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As the speed of technology innovation accelerates, citizens expect governments and public services to keep pace with it, digitising and improving delivery of services and interactions with the public. There is a growing expectation that government departments should deliver public services effectively and at speed, mirroring the way commercial organisations deliver a breadth of digital services.
In 2012, the Government Digital Strategy was announced. Since then the UK Government has been recognized as one of the most digitally advanced in the world, coming top in the 2016 United Nations E-Government Survey. It’s also developed the award-winning and internationally renowned gov.uk, a move replicated by other countries.
This is no mean feat. Technology moves quickly, which means projects that try to digitise may run the risk of being over-budget and over-time. AI projects are one such example. To mitigate this in April 2018 the House of Lords Select Committee on AI announced that the government needs to get smarter about funding, procurement, and infrastructure around AI if it wants to develop a post-Brexit AI economy.
At Pure, we wanted to gauge the views of those at the ‘coal face’ of government digital transformation. Working with independent research agency Insight Avenue, we surveyed 101 IT leaders in UK Central Government to identify what they believed the barriers to “smarter government” were in the UK.
The research specifically focused on the three key pillars of data, security and agility, and their roles in driving transformation. In addition, it highlighted how the foundations of government, such as infrastructure and procurement, need to evolve over the next five years for modern government to meet its transformation objectives and serve everyone.
Digital Transformation is pervasive and critical
Three quarters of IT leaders in government departments (74%) recognise that the way citizens want to engage with the government and public services is changing.
Transformation can take the form of simplifying the smallest of citizen transactions to mass reform programmes – all made possible by digital technology. Technology sits at the heart of transformation and IT leaders state the key drivers of technology investment as efficiency (50%), quality of service delivery (46%) and innovation (41%).
When reflecting on the progression of this activity, 58% of IT leaders say they are satisfied with digital transformation progress. The main hindrances to digital transformation progress across central government are listed as investment in infrastructure (63%), leadership (51%) and processes (50%), with factors such as culture (44%) and skills (42%). These are complex issues that reflect an investment requirement (infrastructure) and top-down commitment (leadership) to address.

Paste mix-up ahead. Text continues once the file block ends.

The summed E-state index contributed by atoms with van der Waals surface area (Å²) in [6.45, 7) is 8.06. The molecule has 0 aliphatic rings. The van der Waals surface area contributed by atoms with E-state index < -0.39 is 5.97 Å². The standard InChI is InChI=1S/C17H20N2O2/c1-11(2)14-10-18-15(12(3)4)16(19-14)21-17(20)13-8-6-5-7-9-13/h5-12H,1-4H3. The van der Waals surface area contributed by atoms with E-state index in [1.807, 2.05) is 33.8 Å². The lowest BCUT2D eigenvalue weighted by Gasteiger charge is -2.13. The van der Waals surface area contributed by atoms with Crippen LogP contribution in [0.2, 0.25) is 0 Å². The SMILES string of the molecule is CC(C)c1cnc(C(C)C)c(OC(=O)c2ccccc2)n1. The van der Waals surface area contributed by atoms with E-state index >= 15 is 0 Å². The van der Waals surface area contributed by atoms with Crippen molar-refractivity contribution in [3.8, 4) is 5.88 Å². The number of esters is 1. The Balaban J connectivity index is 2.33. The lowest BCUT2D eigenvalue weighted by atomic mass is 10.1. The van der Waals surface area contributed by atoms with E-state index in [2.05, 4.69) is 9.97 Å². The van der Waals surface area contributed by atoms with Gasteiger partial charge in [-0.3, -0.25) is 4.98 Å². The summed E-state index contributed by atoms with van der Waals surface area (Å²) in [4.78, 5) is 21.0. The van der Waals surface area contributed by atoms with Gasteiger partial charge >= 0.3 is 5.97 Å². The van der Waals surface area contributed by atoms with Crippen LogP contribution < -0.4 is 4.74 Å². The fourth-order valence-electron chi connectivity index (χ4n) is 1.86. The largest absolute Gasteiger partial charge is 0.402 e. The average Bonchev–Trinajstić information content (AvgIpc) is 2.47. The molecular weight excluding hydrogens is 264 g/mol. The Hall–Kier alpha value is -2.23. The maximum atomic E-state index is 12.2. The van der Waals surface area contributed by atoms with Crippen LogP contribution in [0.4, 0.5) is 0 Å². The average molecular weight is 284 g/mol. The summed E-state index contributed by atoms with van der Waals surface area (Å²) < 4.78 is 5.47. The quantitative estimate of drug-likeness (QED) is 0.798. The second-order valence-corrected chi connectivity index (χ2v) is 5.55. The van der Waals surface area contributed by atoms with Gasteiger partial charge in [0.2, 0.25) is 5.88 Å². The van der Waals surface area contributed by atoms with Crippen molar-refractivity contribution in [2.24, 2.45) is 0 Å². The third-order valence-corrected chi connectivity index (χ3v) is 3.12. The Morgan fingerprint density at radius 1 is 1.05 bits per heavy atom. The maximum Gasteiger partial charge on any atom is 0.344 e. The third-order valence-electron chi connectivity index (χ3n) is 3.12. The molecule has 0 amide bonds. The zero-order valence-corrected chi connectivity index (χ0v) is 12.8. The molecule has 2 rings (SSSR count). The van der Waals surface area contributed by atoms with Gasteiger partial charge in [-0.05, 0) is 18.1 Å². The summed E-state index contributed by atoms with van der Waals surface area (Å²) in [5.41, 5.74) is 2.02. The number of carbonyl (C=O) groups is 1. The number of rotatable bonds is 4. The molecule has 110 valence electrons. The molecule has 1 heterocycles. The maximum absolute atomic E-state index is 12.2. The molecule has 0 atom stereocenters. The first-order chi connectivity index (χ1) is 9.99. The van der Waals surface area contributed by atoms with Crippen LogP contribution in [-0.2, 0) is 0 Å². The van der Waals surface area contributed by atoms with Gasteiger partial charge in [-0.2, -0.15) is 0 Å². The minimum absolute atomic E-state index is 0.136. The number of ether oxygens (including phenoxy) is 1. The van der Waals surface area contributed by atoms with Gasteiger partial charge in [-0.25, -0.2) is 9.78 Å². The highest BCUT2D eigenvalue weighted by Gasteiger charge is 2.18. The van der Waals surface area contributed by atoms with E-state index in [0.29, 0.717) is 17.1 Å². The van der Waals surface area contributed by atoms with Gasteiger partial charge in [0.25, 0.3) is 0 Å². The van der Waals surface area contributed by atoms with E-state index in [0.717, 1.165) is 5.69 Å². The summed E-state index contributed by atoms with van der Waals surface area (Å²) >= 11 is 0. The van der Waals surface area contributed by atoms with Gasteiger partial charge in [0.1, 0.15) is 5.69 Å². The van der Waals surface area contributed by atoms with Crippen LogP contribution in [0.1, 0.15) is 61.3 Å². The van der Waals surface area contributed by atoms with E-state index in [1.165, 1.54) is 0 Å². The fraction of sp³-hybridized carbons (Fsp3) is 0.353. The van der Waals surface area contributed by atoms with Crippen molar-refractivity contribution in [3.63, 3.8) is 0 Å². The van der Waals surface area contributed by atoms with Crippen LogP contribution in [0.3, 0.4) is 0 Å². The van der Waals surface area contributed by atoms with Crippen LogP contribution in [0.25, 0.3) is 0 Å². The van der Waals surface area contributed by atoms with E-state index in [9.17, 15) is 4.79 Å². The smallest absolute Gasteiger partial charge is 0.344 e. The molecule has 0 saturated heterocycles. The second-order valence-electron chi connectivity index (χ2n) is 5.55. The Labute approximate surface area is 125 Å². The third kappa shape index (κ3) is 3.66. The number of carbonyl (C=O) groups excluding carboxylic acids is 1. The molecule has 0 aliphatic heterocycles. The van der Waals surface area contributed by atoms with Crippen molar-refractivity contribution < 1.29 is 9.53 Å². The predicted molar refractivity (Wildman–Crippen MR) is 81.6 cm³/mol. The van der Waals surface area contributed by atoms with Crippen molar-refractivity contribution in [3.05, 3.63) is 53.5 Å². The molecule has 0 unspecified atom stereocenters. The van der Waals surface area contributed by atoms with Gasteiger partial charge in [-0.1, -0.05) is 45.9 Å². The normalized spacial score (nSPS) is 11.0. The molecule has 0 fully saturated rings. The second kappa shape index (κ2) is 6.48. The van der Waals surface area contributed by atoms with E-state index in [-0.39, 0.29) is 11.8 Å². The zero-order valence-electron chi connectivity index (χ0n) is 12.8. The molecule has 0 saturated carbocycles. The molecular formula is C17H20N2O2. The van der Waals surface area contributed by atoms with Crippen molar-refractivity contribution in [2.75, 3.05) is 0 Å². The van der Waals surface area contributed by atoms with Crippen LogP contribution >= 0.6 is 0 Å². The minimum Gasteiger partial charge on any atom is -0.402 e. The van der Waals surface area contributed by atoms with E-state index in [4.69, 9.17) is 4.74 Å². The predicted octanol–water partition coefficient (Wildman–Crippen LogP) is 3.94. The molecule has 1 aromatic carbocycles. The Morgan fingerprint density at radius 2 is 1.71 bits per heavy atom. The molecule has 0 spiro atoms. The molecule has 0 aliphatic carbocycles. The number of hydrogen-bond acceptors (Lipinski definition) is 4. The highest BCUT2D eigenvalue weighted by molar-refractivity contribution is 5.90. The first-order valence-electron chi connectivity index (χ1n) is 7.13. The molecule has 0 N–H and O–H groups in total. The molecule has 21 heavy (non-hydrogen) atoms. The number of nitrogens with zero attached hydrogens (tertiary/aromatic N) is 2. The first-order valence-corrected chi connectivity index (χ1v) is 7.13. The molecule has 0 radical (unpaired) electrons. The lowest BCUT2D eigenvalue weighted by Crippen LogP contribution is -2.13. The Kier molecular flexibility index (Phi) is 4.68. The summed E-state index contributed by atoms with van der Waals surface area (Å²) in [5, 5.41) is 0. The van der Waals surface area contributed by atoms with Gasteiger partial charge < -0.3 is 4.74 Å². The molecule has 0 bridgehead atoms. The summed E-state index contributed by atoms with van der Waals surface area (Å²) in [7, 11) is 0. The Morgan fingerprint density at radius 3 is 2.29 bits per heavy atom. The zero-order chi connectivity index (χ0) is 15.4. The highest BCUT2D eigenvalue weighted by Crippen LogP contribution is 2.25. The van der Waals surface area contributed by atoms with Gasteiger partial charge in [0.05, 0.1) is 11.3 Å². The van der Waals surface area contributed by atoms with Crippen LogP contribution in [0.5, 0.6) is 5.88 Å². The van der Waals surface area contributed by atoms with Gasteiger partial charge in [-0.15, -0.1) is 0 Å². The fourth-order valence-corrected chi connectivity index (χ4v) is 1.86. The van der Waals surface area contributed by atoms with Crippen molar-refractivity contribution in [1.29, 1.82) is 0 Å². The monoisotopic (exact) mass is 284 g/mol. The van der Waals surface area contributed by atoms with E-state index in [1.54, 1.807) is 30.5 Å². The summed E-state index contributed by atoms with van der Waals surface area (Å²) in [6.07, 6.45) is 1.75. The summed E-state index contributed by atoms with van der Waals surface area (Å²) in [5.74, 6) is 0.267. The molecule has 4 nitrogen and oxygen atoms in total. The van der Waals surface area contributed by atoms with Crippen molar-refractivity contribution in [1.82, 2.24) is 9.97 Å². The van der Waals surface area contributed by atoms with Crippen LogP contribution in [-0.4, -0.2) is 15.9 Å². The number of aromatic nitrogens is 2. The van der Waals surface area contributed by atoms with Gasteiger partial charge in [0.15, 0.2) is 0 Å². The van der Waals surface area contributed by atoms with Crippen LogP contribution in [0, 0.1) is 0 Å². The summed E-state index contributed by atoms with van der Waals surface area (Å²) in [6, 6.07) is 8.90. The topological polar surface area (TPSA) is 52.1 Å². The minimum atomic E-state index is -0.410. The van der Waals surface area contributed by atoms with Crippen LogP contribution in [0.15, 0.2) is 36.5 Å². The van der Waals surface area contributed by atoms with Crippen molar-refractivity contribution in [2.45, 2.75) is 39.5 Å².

The data opportunity
Rapid advances in technology mean departments can now process and analyse data in near real-time, drawing conclusions, creating policies and delivering high-quality public services. Most IT leaders see big data as an opportunity for their department (62%) and the same number think their department should rely more on data / analytics and less on human judgement. However, fewer than a third of IT leaders (31%) say they are using data extensively to drive operational decisions. Fewer still (22%) use it extensively to drive strategic decisions.
The future of e-government
The next five years will see unprecedented change in how the people-facing side of the government operates – risks and opportunities will need to be carefully balanced, priorities assessed and operations reimagined. When asked about the technologies, most expected the transformation of central government departments over the next five years. IT leaders pointed to surveillance technology (64%), biometric monitoring (63%), AI / robotics (56%) and IoT (55%), followed by blockchain (48%) and automated vehicles (42%) as likely to have the biggest impact.
A data-centric approach is critical for government departments to benefit from these innovations. By putting data at the heart of an organisation, IT teams can then keep business data and applications in place while technology is built around it.
Many government departments are on a journey to becoming data-centric organisations, and once they embrace it fully digital public services will be better equipped to deal with the next wave of technology demands from citizens.
Government departments are generally satisfied with transformation progress and the UK is regarded highly in terms of digital progress, but there’s little room for complacency. Government departments are grappling with security, data and agility and the challenges they are experiencing here point to common threads around leadership, skills and infrastructure. By focusing on these foundations, central government departments can lead the way in digital transformation and stereotypes of being “big and slow” can be consigned to the history books.
Download the full report here.